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The device of mistaken identity is one Shakespeare probably derived from Roman comedy, where it is part of stock humorous plots. If one reflects on the device, though, it is essential to the nature of theatrical experience. To watch a play, we must "mistake" the actors for the characters they are playing. Thus all mistaken identity in dramatic plots takes advantage of two levels of mistake, of actor A playing part B in which character B plays character C. Often the jokes about mistaken identity thus have a dual reference to both the character's and actor's situation.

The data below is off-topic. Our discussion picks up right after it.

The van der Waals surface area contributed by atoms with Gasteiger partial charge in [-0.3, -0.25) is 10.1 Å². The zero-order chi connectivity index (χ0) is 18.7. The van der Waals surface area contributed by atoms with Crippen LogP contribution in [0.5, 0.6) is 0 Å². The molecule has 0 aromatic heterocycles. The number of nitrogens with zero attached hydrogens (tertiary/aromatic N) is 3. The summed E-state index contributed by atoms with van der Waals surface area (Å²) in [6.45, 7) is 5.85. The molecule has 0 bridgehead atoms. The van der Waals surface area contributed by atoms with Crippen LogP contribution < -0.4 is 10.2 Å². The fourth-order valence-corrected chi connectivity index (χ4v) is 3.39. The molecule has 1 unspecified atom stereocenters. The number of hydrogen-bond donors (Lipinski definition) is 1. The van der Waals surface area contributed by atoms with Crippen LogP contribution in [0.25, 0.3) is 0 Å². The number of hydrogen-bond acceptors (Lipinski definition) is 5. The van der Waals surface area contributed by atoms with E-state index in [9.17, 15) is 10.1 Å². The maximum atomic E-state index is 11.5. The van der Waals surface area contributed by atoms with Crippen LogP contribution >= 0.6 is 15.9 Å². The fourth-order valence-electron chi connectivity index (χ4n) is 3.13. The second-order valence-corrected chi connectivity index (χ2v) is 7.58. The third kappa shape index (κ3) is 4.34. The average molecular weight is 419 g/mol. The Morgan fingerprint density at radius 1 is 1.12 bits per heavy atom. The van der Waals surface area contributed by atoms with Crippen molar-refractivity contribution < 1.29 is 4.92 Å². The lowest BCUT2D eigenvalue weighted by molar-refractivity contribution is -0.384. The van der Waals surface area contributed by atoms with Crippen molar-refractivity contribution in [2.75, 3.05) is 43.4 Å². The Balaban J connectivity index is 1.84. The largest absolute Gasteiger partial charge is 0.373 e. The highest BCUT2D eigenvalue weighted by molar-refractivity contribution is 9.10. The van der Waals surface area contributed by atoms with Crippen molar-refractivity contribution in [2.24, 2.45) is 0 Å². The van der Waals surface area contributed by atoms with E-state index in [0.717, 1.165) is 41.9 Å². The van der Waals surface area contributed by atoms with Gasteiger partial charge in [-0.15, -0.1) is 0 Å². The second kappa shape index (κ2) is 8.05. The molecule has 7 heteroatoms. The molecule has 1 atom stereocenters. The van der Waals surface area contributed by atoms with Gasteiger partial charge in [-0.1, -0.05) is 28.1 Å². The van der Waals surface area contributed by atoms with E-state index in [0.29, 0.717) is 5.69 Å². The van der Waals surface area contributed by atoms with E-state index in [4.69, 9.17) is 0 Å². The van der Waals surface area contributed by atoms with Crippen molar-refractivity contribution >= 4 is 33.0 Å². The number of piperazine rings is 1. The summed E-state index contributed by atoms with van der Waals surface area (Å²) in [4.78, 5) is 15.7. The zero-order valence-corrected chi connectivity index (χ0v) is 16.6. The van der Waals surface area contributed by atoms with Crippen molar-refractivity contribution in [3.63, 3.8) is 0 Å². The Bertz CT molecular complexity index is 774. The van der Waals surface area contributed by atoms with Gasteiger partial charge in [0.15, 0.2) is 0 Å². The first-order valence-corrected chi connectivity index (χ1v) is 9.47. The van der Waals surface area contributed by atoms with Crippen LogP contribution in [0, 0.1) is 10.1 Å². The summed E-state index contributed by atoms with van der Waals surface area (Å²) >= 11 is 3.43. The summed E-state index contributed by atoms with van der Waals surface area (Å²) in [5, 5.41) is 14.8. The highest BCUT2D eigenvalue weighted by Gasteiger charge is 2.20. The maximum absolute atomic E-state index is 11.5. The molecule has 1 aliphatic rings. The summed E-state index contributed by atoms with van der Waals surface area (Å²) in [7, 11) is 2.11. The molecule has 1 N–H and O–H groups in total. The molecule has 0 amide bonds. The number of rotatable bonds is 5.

In both classical and Shakespearean drama, female characters were played by men. A favourite form of dual identity becomes the male actor playing a woman playing a man, a part that requires some acting skill as the male actor can't simply act normally as a man, but must exaggerate the feminine while in male disguise.
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